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Published May 13th, 2020
Home alone during COVID-19
This Lafayette resident, who lives alone, is grateful for her apartment's garden area. Photo J. Wake

According to the National Institutes of Health, research has linked social isolation and loneliness to higher risks for a variety of physical and mental conditions: high blood pressure, heart disease, obesity, a weakened immune system, anxiety, depression, cognitive decline, Alzheimer's disease, and even death.
With 80 confirmed cases of COVID-19 in the three Lamorinda cities as of May 5, according to Contra Costa Health Services data, and new infections being reported in Contra Costa County, finding new ways to interact and stay busy has become imperative for many older residents who are stuck at home alone during this shelter-in-place order.
One 88-year-old Moraga widower, who asked that we use his initials, DB, for this story, misses going to the gym. Besides getting a workout, he always looked forward to the human interaction. Instead, he has found exercise apps that he can follow at home. "I also walk around Moraga a lot," DB said. "When you pass someone on the sidewalk, some people start to walk in the street to keep their distance. They don't even care that cars are driving down the road."

DB uses his cell phone to see and talk with family and friends, listens to music stations on the TV, and gardens to keep busy. "I keep in contact with people and talk to more people now than I used to all across the country." He added, "I do a little more telephone socializing." Fortunately, he has daughters close by who have made him masks and bring him groceries, but he says he still heads out to the grocery store if he really needs something.
An 81-year-old Lafayette resident who lives alone uses her iPad to connect with family in other states and with friends who also find themselves home alone. She has scheduled regular weekly FaceTime appointments with friends, which she says helps her keep track of the days as they turn to weeks. "On Sundays I talk to my friend in Mexico, on Tuesdays, another friend at Rossmoor, and I get one or two video chats in a day from my daughter-in-law in Alabama," she says. She misses going out to group lunches, and to her church, but is grateful for the friends she has and the different ways they've found to keep in touch.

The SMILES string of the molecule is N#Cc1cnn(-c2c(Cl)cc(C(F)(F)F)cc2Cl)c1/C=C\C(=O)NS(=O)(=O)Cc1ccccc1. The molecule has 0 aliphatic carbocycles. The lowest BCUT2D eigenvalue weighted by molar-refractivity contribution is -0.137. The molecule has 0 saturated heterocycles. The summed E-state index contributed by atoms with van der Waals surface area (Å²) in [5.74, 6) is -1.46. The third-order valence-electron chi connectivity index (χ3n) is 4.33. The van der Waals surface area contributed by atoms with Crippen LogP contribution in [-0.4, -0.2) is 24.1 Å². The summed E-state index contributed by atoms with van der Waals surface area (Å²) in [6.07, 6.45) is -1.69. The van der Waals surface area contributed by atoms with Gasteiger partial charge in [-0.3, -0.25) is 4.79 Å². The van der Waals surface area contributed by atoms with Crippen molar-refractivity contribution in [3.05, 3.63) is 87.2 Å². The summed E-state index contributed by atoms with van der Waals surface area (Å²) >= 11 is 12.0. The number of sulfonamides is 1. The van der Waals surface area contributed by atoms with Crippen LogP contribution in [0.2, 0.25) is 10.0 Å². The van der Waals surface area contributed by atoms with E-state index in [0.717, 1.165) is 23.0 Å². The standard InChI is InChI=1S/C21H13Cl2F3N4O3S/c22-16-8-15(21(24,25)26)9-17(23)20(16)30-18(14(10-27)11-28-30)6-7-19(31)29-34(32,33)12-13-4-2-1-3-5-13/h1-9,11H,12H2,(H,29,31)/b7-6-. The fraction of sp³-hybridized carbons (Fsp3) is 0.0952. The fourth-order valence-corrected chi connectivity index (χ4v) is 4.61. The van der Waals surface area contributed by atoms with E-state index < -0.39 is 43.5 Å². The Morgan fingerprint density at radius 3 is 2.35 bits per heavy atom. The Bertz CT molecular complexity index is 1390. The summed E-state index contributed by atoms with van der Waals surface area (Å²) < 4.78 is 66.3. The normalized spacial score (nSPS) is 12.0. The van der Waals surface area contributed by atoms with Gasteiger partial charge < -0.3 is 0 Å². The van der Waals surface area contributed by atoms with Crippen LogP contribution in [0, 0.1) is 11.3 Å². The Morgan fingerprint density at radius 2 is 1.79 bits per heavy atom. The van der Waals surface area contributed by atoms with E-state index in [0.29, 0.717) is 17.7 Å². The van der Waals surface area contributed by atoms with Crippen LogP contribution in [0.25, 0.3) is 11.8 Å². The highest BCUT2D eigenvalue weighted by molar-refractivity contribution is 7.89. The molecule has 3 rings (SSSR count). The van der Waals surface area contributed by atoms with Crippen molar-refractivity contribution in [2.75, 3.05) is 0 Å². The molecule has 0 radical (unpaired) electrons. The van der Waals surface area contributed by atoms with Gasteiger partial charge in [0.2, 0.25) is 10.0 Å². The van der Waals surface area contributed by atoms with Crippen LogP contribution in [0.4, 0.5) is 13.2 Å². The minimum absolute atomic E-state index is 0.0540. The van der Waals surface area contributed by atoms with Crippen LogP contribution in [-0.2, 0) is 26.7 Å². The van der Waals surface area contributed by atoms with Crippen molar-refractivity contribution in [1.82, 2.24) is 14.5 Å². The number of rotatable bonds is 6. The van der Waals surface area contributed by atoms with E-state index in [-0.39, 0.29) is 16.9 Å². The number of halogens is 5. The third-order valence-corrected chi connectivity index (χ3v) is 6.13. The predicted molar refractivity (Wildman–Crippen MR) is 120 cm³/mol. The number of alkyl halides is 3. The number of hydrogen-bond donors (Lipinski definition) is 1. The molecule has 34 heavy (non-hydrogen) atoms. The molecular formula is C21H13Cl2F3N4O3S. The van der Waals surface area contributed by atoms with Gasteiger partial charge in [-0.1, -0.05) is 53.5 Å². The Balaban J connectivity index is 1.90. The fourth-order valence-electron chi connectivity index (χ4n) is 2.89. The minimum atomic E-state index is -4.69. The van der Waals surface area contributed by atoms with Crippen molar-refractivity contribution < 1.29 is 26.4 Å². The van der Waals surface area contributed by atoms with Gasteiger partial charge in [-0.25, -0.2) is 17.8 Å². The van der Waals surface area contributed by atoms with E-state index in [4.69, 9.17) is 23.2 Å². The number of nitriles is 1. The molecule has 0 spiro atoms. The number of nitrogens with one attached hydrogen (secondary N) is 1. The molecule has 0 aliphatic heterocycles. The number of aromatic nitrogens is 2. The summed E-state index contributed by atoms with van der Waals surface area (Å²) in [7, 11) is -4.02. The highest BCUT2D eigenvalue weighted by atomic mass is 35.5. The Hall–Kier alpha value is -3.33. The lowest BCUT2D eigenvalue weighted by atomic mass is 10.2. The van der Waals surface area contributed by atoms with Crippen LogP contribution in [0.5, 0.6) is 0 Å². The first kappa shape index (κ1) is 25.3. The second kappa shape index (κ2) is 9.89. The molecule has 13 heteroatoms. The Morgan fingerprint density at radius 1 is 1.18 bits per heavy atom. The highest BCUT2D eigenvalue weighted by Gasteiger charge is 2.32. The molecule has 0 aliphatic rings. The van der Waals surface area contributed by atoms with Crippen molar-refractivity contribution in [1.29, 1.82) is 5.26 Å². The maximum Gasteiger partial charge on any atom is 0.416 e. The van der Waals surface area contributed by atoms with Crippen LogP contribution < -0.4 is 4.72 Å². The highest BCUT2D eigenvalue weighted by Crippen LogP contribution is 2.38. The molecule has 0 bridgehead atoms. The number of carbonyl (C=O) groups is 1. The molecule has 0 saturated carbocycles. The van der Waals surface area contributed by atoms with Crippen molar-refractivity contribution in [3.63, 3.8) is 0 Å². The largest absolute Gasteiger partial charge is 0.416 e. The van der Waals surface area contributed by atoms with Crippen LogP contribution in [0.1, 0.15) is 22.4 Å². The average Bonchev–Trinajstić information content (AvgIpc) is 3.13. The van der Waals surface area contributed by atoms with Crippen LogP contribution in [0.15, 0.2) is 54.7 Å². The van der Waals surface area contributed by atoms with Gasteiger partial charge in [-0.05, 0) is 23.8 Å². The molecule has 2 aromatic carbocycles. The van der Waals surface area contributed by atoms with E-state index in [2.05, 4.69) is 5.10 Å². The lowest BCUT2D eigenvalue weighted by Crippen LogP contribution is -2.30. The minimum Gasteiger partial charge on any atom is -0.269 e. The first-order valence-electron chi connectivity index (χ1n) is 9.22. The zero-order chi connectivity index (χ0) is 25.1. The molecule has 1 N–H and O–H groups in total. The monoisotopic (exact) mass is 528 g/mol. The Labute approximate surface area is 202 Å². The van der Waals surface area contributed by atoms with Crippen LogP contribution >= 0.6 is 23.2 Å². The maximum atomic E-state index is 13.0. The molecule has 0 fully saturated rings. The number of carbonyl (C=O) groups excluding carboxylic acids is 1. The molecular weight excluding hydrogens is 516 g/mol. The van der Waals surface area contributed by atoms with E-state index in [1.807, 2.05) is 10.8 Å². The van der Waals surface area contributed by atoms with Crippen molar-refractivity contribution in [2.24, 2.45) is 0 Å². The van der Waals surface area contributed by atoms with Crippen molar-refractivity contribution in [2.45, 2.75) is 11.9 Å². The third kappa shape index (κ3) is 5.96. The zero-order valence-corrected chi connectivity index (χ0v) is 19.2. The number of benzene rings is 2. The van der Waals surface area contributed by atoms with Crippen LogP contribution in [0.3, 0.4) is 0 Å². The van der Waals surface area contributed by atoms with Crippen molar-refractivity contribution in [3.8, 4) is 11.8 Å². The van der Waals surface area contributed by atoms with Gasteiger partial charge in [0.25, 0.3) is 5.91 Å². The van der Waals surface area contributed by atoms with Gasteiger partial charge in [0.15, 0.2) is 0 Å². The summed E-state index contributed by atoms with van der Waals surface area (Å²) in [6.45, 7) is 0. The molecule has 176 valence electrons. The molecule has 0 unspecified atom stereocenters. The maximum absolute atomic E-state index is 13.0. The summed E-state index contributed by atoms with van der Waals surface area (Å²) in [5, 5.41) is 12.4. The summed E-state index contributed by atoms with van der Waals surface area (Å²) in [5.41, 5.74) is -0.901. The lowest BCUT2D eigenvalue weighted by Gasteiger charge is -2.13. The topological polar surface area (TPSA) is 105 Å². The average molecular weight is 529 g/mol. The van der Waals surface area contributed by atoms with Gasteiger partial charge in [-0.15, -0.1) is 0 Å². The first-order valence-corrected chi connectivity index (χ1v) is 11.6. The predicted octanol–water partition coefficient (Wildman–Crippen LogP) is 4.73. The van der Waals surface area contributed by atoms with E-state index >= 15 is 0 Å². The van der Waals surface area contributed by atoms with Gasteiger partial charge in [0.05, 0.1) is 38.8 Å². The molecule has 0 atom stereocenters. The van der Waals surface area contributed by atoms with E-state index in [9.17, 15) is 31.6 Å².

For anyone living alone, Gov. Gavin Newsom has recently expanded the Friendship Line California 1-888-670-1360. The line provides a warm voice, a listening ear and human connection to those feeling alone throughout California.
One 60-year-old independent contractor from St. Louis who typically flies all over the United States for his job is using his shelter-in-place time to "improve my cooking skills a hundred times more than they were before. I've also used my dishwasher more in one week than I could have in a month."
He has become quite the Mr. Fix-it. Besides de-cluttering drawers and closets, "I'm doing all the projects I've never had time for - touch-up painting, putting a new tile floor in a bathroom, replacing broken screen doors, tons of yard work and planting seeds - stuff you never get around to." He's also fixed four broken computer printers located in various rooms throughout the house.
A 90-year-old widow who lives in Vero Beach, Florida doesn't own a computer, and doesn't seem to miss having one. She keeps in touch with family and friends by telephone and watches the news on television to stay abreast of the COVID-19 situation. Experts recommend limiting the amount of time watching the news. In a recent study by Pew Research Center four in 10 Americans say they feel worse emotionally as a result of following the news.
But like others across the country, recreational facilities in the 90-year-old's retirement condominium complex are closed for now. "Nothing is going on. The club house is locked and the pool is closed, so I can't use those," she said. Luckily she has a neighbor in the complex with whom she plays rummikub or mahjong. "We used to take turns going to each other's place for dinner every day, but the longer this goes on we decided to only do it a couple of times a week," adding, "It's too hard trying to plan a menu each night."
When asked if she has taken to cleaning out closets, like so many others have while sheltering in place, her response was, "Are you kidding!?"
For those feeling emotional or psychological distress, contact the Contra Costa Crisis Center at 1-800-833-2900 for free support and counseling.

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